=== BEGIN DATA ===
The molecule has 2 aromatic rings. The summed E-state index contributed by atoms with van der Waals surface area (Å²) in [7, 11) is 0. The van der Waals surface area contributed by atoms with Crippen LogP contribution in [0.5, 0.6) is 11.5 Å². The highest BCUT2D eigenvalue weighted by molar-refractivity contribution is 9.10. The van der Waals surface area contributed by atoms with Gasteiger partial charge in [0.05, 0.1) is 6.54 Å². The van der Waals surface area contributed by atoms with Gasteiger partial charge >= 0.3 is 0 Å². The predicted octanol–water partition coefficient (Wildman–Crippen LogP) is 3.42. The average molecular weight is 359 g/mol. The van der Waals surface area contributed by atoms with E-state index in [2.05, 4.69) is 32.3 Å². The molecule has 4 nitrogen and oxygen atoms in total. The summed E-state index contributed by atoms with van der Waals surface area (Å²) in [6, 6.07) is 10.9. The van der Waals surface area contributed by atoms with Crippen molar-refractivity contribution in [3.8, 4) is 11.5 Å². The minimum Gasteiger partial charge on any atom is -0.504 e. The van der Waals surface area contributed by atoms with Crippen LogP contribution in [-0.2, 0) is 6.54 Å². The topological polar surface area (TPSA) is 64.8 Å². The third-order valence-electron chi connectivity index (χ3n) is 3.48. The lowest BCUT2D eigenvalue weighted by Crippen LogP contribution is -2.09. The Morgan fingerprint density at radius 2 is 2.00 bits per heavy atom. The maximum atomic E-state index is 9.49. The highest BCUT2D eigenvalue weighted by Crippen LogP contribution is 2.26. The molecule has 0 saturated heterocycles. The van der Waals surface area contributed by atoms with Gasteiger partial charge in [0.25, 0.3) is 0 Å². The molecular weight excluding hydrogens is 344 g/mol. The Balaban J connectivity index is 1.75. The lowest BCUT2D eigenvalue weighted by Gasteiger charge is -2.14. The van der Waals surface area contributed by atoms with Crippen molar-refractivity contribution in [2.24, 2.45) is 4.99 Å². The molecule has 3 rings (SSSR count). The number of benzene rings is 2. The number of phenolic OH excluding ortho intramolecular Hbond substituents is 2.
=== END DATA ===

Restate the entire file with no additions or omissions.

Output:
The molecule has 2 aromatic rings. The summed E-state index contributed by atoms with van der Waals surface area (Å²) in [7, 11) is 0. The van der Waals surface area contributed by atoms with Crippen LogP contribution in [0.5, 0.6) is 11.5 Å². The highest BCUT2D eigenvalue weighted by molar-refractivity contribution is 9.10. The van der Waals surface area contributed by atoms with Gasteiger partial charge in [0.05, 0.1) is 6.54 Å². The van der Waals surface area contributed by atoms with Gasteiger partial charge >= 0.3 is 0 Å². The predicted octanol–water partition coefficient (Wildman–Crippen LogP) is 3.42. The average molecular weight is 359 g/mol. The van der Waals surface area contributed by atoms with E-state index in [2.05, 4.69) is 32.3 Å². The molecule has 4 nitrogen and oxygen atoms in total. The summed E-state index contributed by atoms with van der Waals surface area (Å²) in [6, 6.07) is 10.9. The van der Waals surface area contributed by atoms with Crippen molar-refractivity contribution in [3.8, 4) is 11.5 Å². The minimum Gasteiger partial charge on any atom is -0.504 e. The van der Waals surface area contributed by atoms with Crippen LogP contribution in [-0.2, 0) is 6.54 Å². The topological polar surface area (TPSA) is 64.8 Å². The third-order valence-electron chi connectivity index (χ3n) is 3.48. The lowest BCUT2D eigenvalue weighted by Crippen LogP contribution is -2.09. The Morgan fingerprint density at radius 2 is 2.00 bits per heavy atom. The maximum atomic E-state index is 9.49. The highest BCUT2D eigenvalue weighted by Crippen LogP contribution is 2.26. The molecule has 0 saturated heterocycles. The van der Waals surface area contributed by atoms with Gasteiger partial charge in [0.25, 0.3) is 0 Å². The molecular weight excluding hydrogens is 344 g/mol. The Balaban J connectivity index is 1.75. The lowest BCUT2D eigenvalue weighted by Gasteiger charge is -2.14. The van der Waals surface area contributed by atoms with Crippen molar-refractivity contribution in [2.24, 2.45) is 4.99 Å². The molecule has 3 rings (SSSR count). The number of benzene rings is 2. The number of phenolic OH excluding ortho intramolecular Hbond substituents is 2.